The Pinner Pro ATC is a fast-rolling tyre for dry, hardpack and rocky terrain, with reassuring steering and a sturdy carcass. It lacks bite in pretty much any sort of wet or loose conditions, though, so it's very much for dry, rocky days only.
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With its four-block pattern and low, fairly closely-packed tread, the Pinner Pro has an obvious bias towards hardpack with loose rock and dirt. The ATC casing is the lighter of Kenda's two Pinner options (Rach tested the downhill-oriented AGC version here) and this 2.4" wide 650b version weighs in at 923g.
ATC is a more enduro/trail bike orientated sidewall, but it's still tough – it happily shrugged off regular rocky terrain attempted damage.
Setting this tyre up tubeless is pretty easy: the pair seated without fuss on my 35mm rims with only one needing a pressure shot, then held up overnight with only a little top up.
The claims of predictable cornering are well deserved, and the edges are confidence-inspiringly tenacious. The (relatively) light sidewalls means it feels fast when pedalling, too, and it's supple enough to help with traction and braking.
It has a confident, reliable feel on firm dry ground. It climbs confidently and rolls well, too.
Kenda uses its SCT protection in the sidewalls and a separate belt of K-Armor under the tread. The sidewalls held up well throughout the test, as did the casing beneath the tread, but I had one issue with a main block shearing and creating a hole. It led to a slow puncture that never really sealed.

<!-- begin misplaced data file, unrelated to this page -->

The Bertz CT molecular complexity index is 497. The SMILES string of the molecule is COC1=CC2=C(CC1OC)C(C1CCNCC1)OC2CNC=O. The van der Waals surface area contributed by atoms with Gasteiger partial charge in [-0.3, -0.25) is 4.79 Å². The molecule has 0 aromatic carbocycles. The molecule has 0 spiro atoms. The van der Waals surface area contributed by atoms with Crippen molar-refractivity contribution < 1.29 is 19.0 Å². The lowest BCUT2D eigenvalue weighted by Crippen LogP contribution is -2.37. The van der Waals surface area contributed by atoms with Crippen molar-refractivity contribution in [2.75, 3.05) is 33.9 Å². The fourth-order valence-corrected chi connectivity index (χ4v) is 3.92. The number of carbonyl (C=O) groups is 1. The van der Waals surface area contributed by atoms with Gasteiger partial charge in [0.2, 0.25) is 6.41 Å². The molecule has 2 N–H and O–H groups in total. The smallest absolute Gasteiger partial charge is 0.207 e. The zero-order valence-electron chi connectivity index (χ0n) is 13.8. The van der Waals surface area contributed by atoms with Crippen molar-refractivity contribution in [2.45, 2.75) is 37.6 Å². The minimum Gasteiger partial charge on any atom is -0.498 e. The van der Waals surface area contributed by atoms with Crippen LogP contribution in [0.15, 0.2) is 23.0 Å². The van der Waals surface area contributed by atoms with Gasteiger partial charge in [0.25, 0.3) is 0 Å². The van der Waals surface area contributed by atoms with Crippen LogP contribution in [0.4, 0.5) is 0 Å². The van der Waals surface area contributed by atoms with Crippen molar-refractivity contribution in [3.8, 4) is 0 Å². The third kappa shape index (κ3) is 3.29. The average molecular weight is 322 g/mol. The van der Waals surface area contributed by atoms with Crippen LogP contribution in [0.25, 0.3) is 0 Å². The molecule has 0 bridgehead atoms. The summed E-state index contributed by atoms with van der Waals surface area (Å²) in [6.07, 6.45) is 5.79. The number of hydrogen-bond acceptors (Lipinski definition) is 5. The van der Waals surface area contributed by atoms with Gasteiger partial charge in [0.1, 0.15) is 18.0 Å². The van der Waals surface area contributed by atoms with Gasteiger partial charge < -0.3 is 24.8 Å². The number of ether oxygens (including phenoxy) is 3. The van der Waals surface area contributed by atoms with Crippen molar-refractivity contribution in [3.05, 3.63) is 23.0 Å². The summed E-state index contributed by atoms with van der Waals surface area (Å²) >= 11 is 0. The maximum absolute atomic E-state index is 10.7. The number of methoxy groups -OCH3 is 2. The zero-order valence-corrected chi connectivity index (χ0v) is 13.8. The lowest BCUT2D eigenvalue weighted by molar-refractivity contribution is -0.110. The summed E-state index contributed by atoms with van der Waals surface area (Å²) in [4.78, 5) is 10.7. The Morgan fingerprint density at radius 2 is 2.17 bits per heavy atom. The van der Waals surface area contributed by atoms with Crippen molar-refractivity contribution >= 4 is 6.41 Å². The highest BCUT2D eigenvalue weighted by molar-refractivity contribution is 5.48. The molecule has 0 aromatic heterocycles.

The Pinner is great in dry, rocky terrain, but in the wet – or on dirt – it feels nervous and offers a much less reassuring feel. It isn’t designed for wet, muddy conditions or even regular mixed terrain use, and it's not going to stretch to it either.
The Pinner Pro is arguably more of a rear tyre – using it as a front, you find odd moments when a little more bite would be handy. On the back, rolling speed is good, and it gives reliable traction for braking or climbing.
It's happier run slightly firmer, as with really low pressures it develops a squirm to it.
The price is reasonable and it wears well, so the value is good – though its use is fairly niche, at least in the UK. It's definitely a dry weather tyre, and ideal summer Alpine trips, or if you need something purely for rocky, hardpack riding in the summer.